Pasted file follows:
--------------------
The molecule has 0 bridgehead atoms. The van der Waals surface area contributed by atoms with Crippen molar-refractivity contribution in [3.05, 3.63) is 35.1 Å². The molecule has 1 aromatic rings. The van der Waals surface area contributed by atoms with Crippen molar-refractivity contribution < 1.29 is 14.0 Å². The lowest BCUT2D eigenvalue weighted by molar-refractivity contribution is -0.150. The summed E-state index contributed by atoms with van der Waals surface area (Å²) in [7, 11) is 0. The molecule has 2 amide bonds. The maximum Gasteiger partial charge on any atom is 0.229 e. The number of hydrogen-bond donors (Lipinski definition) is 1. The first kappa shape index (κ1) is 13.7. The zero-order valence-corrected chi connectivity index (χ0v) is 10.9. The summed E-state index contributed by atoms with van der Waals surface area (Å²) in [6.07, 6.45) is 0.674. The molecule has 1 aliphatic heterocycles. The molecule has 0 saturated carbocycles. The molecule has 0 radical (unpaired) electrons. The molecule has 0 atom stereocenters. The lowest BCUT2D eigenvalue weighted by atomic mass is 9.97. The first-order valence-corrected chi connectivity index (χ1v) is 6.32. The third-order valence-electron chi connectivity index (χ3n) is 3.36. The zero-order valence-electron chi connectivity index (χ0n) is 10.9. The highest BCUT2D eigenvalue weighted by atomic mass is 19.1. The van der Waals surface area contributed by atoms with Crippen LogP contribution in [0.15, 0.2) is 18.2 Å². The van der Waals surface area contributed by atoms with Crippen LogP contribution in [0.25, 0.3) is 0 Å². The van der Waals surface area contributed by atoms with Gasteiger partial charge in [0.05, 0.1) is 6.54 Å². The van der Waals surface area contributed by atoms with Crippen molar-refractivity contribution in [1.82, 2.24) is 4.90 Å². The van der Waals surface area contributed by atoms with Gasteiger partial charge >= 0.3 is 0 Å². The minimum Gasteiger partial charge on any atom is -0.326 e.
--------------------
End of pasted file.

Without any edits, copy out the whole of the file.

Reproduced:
The molecule has 0 bridgehead atoms. The van der Waals surface area contributed by atoms with Crippen molar-refractivity contribution in [3.05, 3.63) is 35.1 Å². The molecule has 1 aromatic rings. The van der Waals surface area contributed by atoms with Crippen molar-refractivity contribution < 1.29 is 14.0 Å². The lowest BCUT2D eigenvalue weighted by molar-refractivity contribution is -0.150. The summed E-state index contributed by atoms with van der Waals surface area (Å²) in [7, 11) is 0. The molecule has 2 amide bonds. The maximum Gasteiger partial charge on any atom is 0.229 e. The number of hydrogen-bond donors (Lipinski definition) is 1. The first kappa shape index (κ1) is 13.7. The zero-order valence-corrected chi connectivity index (χ0v) is 10.9. The summed E-state index contributed by atoms with van der Waals surface area (Å²) in [6.07, 6.45) is 0.674. The molecule has 1 aliphatic heterocycles. The molecule has 0 saturated carbocycles. The molecule has 0 radical (unpaired) electrons. The molecule has 0 atom stereocenters. The lowest BCUT2D eigenvalue weighted by atomic mass is 9.97. The first-order valence-corrected chi connectivity index (χ1v) is 6.32. The third-order valence-electron chi connectivity index (χ3n) is 3.36. The zero-order valence-electron chi connectivity index (χ0n) is 10.9. The highest BCUT2D eigenvalue weighted by atomic mass is 19.1. The van der Waals surface area contributed by atoms with Crippen LogP contribution in [0.15, 0.2) is 18.2 Å². The van der Waals surface area contributed by atoms with Crippen LogP contribution in [0.25, 0.3) is 0 Å². The van der Waals surface area contributed by atoms with Gasteiger partial charge in [0.05, 0.1) is 6.54 Å². The van der Waals surface area contributed by atoms with Crippen molar-refractivity contribution in [1.82, 2.24) is 4.90 Å². The van der Waals surface area contributed by atoms with Gasteiger partial charge >= 0.3 is 0 Å². The minimum Gasteiger partial charge on any atom is -0.326 e.